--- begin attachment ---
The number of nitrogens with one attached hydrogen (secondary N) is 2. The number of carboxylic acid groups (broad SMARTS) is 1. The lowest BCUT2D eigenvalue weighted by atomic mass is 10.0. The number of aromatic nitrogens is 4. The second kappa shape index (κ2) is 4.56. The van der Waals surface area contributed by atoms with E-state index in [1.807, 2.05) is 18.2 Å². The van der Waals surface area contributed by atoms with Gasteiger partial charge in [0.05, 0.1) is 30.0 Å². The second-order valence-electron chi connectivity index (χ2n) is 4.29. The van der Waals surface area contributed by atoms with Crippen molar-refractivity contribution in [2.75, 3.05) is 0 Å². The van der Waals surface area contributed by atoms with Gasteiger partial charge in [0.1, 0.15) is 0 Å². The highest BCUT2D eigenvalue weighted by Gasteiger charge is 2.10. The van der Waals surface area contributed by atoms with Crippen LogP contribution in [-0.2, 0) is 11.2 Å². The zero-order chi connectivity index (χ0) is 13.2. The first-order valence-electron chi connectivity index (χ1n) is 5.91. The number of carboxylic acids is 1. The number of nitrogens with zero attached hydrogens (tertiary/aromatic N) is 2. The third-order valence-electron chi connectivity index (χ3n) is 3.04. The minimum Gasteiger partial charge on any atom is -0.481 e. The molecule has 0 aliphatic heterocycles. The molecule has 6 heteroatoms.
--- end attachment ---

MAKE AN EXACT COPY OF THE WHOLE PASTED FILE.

The number of nitrogens with one attached hydrogen (secondary N) is 2. The number of carboxylic acid groups (broad SMARTS) is 1. The lowest BCUT2D eigenvalue weighted by atomic mass is 10.0. The number of aromatic nitrogens is 4. The second kappa shape index (κ2) is 4.56. The van der Waals surface area contributed by atoms with E-state index in [1.807, 2.05) is 18.2 Å². The van der Waals surface area contributed by atoms with Gasteiger partial charge in [0.05, 0.1) is 30.0 Å². The second-order valence-electron chi connectivity index (χ2n) is 4.29. The van der Waals surface area contributed by atoms with Crippen molar-refractivity contribution in [2.75, 3.05) is 0 Å². The van der Waals surface area contributed by atoms with Gasteiger partial charge in [0.1, 0.15) is 0 Å². The highest BCUT2D eigenvalue weighted by Gasteiger charge is 2.10. The van der Waals surface area contributed by atoms with Crippen LogP contribution in [-0.2, 0) is 11.2 Å². The zero-order chi connectivity index (χ0) is 13.2. The first-order valence-electron chi connectivity index (χ1n) is 5.91. The number of carboxylic acids is 1. The number of nitrogens with zero attached hydrogens (tertiary/aromatic N) is 2. The third-order valence-electron chi connectivity index (χ3n) is 3.04. The minimum Gasteiger partial charge on any atom is -0.481 e. The molecule has 0 aliphatic heterocycles. The molecule has 6 heteroatoms.